The royal French government used many flags, the best known being a blue shield and gold fleur-de-lis -- the Royal Arms of France -- on a white background, or state flag. Early in the French Revolution, the Paris militia, which played a prominent role in the storming of the Bastille, wore a cockade of blue and red, the city's traditional colors. According to Lafayette, white, the "ancient French color", was added to the militia cockade to create a tricolor, or national, cockade. The colors and design of the cockade are the basis of the Tricolor flag, adopted in 1790. The only difference was that the 1790 flag's colors were reversed. The royal white flag was used during the Bourbon restoration from 1815 to 1830; the tricolor was brought back into use after the July Revolution and has been used ever since 1830.
So remember four months ago when this asshole flashed a stolen gun while threatening Donald Trump -- a Secret Service protectee, by the way -- during his homemade rap video? Can someone explain to me why he isn't rotting in jail, instead of out on the streets able to give this interview explaining the reason they don't like Trump is, "we need our food stamps." Enquiring minds want to know. Oh that's right. The DOJ isn't prosecuting firearm crimes anymore, so the White House can push for more gun control on law abiding citizens.
Tarzan's Three Challenges is a British-American adventure film filmed in Metrocolor, and released in 1963. In the movie, Tarzan is summoned to an unnamed Asian country to protect Kashi, the youthful heir to the throne, from his evil uncle Khan. The first set of three challenges are for Tarzan to prove he is worthy to be accepted into Kashi's service. First is an archery contest to test his skill. Then Tarzan must prove his strength by holding onto two buffalo as they are driven apart, and he passes the second test by not letting go of either harness. Third, he is asked to answer a question designed to test his wisdom. I will now pose three challenges to you, to make sure you are worthy of reading EHOWA. First you must prove you are chivalrous by finding this damsel in distress. Then you must prove your incredible eyesight by telling me what this small neon sign reads. And finally, you must prove your ability to navigate by finding this particular entrance.
Want a 1911 platform but don't want to pay for that big .45 caliber ammo? Why not pick one up in .22LR?
Does club soda really work on spills? Everyone “knows” club soda is the ultimate remedy for instant stain removal, but is it really all it's cracked up to be? Our 107-year-old professional trade association, the Drycleaning & Laundry Institute (DLI), recently completed an in-depth study of the merits of club soda versus plain old water in stain removal, and as members, we're pleased to share their findings. The short answer is “yes” club soda can be a big help in the short term, but “no” it is not the end-all, be-all stain removal miracle it is made out to be. When applied immediately to ten commonplace food stains DLI tested, both club soda and water removed some to most of the stain. However, neither treatment will completely remove the stains and if left untreated, the remaining stain residues can become permanent over time.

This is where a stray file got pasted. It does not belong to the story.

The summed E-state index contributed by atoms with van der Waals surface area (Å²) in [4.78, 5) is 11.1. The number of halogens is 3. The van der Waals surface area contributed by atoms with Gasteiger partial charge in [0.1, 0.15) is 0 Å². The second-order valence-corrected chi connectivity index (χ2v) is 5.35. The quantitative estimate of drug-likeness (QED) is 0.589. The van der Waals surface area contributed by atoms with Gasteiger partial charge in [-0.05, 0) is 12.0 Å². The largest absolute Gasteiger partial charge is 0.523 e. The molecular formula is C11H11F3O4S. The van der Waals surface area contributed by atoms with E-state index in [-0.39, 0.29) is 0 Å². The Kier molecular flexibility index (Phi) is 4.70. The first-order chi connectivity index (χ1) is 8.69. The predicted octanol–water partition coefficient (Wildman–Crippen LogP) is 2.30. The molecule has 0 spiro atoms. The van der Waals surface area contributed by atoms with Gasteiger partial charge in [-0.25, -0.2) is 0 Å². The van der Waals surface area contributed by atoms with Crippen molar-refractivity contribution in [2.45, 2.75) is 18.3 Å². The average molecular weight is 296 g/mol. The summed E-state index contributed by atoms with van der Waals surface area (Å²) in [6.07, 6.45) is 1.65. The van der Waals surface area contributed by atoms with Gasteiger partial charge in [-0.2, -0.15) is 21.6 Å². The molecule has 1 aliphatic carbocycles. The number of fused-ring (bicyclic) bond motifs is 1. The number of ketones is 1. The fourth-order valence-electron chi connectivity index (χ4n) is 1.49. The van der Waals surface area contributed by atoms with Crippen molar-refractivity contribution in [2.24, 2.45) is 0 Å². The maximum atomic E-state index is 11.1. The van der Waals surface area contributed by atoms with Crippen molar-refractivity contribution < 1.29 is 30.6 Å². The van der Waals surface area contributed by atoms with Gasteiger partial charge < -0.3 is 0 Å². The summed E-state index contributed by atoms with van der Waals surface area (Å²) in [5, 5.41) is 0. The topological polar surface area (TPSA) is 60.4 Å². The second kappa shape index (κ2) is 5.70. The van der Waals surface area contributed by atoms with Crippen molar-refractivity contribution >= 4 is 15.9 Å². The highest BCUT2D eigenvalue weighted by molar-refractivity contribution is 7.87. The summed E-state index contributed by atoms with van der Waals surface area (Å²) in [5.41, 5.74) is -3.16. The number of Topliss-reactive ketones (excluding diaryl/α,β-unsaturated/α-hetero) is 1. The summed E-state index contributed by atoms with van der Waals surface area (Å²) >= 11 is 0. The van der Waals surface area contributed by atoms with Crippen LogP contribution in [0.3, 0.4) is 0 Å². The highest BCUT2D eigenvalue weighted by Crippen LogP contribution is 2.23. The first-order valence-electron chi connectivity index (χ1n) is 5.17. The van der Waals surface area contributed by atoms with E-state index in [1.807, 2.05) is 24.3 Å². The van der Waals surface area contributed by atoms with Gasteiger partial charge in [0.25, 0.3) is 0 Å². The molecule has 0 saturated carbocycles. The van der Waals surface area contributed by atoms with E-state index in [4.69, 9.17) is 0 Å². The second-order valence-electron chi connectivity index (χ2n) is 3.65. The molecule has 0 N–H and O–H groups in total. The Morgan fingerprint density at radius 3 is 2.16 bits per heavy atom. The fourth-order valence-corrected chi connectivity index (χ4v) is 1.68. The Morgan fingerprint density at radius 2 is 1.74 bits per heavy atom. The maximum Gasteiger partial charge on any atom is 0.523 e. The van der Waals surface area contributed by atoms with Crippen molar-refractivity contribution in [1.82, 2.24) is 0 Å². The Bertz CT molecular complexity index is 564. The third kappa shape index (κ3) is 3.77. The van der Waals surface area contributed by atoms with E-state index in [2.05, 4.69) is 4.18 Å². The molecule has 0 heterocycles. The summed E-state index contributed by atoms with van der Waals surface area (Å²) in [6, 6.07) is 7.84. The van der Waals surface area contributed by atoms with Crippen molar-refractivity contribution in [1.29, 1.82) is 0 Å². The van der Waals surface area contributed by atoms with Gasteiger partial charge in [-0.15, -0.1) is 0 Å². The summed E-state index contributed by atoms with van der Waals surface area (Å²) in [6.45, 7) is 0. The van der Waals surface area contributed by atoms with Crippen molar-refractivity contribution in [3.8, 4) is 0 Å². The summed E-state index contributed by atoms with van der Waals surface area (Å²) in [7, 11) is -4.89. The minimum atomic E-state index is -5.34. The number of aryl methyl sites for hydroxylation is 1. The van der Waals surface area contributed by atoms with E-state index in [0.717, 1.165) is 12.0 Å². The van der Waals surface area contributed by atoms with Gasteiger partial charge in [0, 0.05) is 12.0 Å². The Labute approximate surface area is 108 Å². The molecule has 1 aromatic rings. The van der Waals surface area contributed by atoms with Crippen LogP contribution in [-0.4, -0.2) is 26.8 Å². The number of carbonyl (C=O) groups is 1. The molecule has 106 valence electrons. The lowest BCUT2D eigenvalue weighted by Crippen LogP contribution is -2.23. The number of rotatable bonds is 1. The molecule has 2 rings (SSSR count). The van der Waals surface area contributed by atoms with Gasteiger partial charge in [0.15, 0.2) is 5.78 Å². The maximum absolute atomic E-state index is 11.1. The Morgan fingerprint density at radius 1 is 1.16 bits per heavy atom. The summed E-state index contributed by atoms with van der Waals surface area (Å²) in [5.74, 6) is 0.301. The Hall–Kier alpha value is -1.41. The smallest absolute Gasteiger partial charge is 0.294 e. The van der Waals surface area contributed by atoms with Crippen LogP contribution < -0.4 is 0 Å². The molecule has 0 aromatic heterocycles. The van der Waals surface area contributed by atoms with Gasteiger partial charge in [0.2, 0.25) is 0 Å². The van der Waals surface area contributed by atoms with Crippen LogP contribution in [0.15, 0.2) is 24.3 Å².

We've all seen the terrible movies on the Sci-Fi channel like Sharknado. They've been around forever, and they used to actually be worse. The funny thing is, some really big stars have come out of these b-rated horror flicks. Who would have though Jennifer Aniston's first big hit would be in a movie about leprechauns? Check out who else caught their first big break in the low budget horror movie genre. Ben Affleck in Buffy the Vampire Slayer?
She's a good Canadian girl and she buys her groceries at Sobeys. I haven't seen her at the one in the Beach in Toronto, but it's not for want of trying. Randy
This is a Canadian chain, big enough to have purchased Safeway Canada a year or two ago. It's called Sobeys. Glen
Old and busted: Running from the police and getting away. The new hotness: Running from the police and not getting away.
Curacao is a liqueur flavored with the dried peel of the laraha citrus fruit, grown on the island of Curacao. A non-native plant similar to an orange, the laraha developed from the sweet Valencia orange transplanted by Spanish explorers in 1527. The nutrient-poor soil and arid climate of Curaçao proved unsuitable to Valencia cultivation, resulting in small, bitter fruit of the trees. Although the bitter flesh of the laraha is hardly edible, the peels are aromatic and flavorful, maintaining much of the essence of the Valencia orange. To create the liqueur the laraha peel is dried, bringing out the sweetly fragranced oils. After soaking in a still with alcohol and water for several days, the peel is removed and other spices are added. Curacao is naturally colorless, but is often given artificial coloring, most commonly blue or orange, which confers an exotic appearance to cocktails and other mixed drinks.